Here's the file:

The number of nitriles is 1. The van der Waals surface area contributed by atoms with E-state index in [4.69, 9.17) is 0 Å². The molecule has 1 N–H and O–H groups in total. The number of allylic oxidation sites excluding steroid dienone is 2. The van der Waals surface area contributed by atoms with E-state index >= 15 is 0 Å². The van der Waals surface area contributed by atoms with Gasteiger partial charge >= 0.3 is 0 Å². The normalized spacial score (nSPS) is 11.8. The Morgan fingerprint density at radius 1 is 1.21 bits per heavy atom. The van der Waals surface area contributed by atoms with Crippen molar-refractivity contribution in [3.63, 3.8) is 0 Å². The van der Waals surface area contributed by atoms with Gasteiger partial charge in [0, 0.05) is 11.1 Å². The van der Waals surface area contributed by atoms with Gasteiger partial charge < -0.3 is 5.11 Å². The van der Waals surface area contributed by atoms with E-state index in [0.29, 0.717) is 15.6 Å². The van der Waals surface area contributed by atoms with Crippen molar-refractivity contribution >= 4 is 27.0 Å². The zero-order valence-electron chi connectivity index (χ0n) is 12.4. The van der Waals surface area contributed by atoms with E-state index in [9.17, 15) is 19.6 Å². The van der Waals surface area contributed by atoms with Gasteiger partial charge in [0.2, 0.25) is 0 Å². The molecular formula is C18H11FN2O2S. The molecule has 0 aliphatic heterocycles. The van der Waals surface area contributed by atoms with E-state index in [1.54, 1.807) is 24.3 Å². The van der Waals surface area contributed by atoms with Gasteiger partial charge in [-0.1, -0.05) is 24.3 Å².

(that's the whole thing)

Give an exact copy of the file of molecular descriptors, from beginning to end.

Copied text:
The number of nitriles is 1. The van der Waals surface area contributed by atoms with E-state index in [4.69, 9.17) is 0 Å². The molecule has 1 N–H and O–H groups in total. The number of allylic oxidation sites excluding steroid dienone is 2. The van der Waals surface area contributed by atoms with E-state index >= 15 is 0 Å². The van der Waals surface area contributed by atoms with Gasteiger partial charge >= 0.3 is 0 Å². The normalized spacial score (nSPS) is 11.8. The Morgan fingerprint density at radius 1 is 1.21 bits per heavy atom. The van der Waals surface area contributed by atoms with Crippen molar-refractivity contribution in [3.63, 3.8) is 0 Å². The van der Waals surface area contributed by atoms with Gasteiger partial charge in [0, 0.05) is 11.1 Å². The van der Waals surface area contributed by atoms with Gasteiger partial charge < -0.3 is 5.11 Å². The van der Waals surface area contributed by atoms with E-state index in [0.29, 0.717) is 15.6 Å². The van der Waals surface area contributed by atoms with Crippen molar-refractivity contribution >= 4 is 27.0 Å². The zero-order valence-electron chi connectivity index (χ0n) is 12.4. The van der Waals surface area contributed by atoms with E-state index in [9.17, 15) is 19.6 Å². The van der Waals surface area contributed by atoms with Gasteiger partial charge in [0.2, 0.25) is 0 Å². The molecular formula is C18H11FN2O2S. The molecule has 0 aliphatic heterocycles. The van der Waals surface area contributed by atoms with E-state index in [1.54, 1.807) is 24.3 Å². The van der Waals surface area contributed by atoms with Gasteiger partial charge in [-0.1, -0.05) is 24.3 Å².